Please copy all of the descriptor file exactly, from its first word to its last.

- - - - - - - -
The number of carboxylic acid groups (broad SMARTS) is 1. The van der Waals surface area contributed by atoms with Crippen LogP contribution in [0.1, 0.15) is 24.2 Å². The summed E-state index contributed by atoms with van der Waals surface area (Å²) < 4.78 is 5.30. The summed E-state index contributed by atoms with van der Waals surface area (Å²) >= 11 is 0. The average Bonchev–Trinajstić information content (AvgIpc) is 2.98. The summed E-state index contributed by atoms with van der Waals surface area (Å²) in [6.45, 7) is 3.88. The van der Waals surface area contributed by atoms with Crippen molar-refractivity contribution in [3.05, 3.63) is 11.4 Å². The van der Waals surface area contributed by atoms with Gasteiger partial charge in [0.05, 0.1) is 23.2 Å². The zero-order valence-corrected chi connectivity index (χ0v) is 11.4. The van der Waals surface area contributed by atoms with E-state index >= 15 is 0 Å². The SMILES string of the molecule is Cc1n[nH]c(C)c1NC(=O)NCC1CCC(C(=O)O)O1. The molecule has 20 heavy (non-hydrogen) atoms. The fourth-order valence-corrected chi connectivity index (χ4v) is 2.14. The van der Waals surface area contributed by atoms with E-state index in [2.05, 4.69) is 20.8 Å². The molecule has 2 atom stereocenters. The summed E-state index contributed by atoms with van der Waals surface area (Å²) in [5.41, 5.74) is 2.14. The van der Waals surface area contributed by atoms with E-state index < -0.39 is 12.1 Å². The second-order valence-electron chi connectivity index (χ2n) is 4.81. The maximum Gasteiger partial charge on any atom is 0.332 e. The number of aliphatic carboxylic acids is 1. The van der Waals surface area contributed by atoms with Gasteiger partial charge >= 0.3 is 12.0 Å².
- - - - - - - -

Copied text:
The number of carboxylic acid groups (broad SMARTS) is 1. The van der Waals surface area contributed by atoms with Crippen LogP contribution in [0.1, 0.15) is 24.2 Å². The summed E-state index contributed by atoms with van der Waals surface area (Å²) < 4.78 is 5.30. The summed E-state index contributed by atoms with van der Waals surface area (Å²) >= 11 is 0. The average Bonchev–Trinajstić information content (AvgIpc) is 2.98. The summed E-state index contributed by atoms with van der Waals surface area (Å²) in [6.45, 7) is 3.88. The van der Waals surface area contributed by atoms with Crippen molar-refractivity contribution in [3.05, 3.63) is 11.4 Å². The van der Waals surface area contributed by atoms with Gasteiger partial charge in [0.05, 0.1) is 23.2 Å². The zero-order valence-corrected chi connectivity index (χ0v) is 11.4. The van der Waals surface area contributed by atoms with E-state index >= 15 is 0 Å². The SMILES string of the molecule is Cc1n[nH]c(C)c1NC(=O)NCC1CCC(C(=O)O)O1. The molecule has 20 heavy (non-hydrogen) atoms. The fourth-order valence-corrected chi connectivity index (χ4v) is 2.14. The van der Waals surface area contributed by atoms with E-state index in [2.05, 4.69) is 20.8 Å². The molecule has 2 atom stereocenters. The summed E-state index contributed by atoms with van der Waals surface area (Å²) in [5.41, 5.74) is 2.14. The van der Waals surface area contributed by atoms with E-state index < -0.39 is 12.1 Å². The second-order valence-electron chi connectivity index (χ2n) is 4.81. The maximum Gasteiger partial charge on any atom is 0.332 e. The number of aliphatic carboxylic acids is 1. The van der Waals surface area contributed by atoms with Gasteiger partial charge >= 0.3 is 12.0 Å².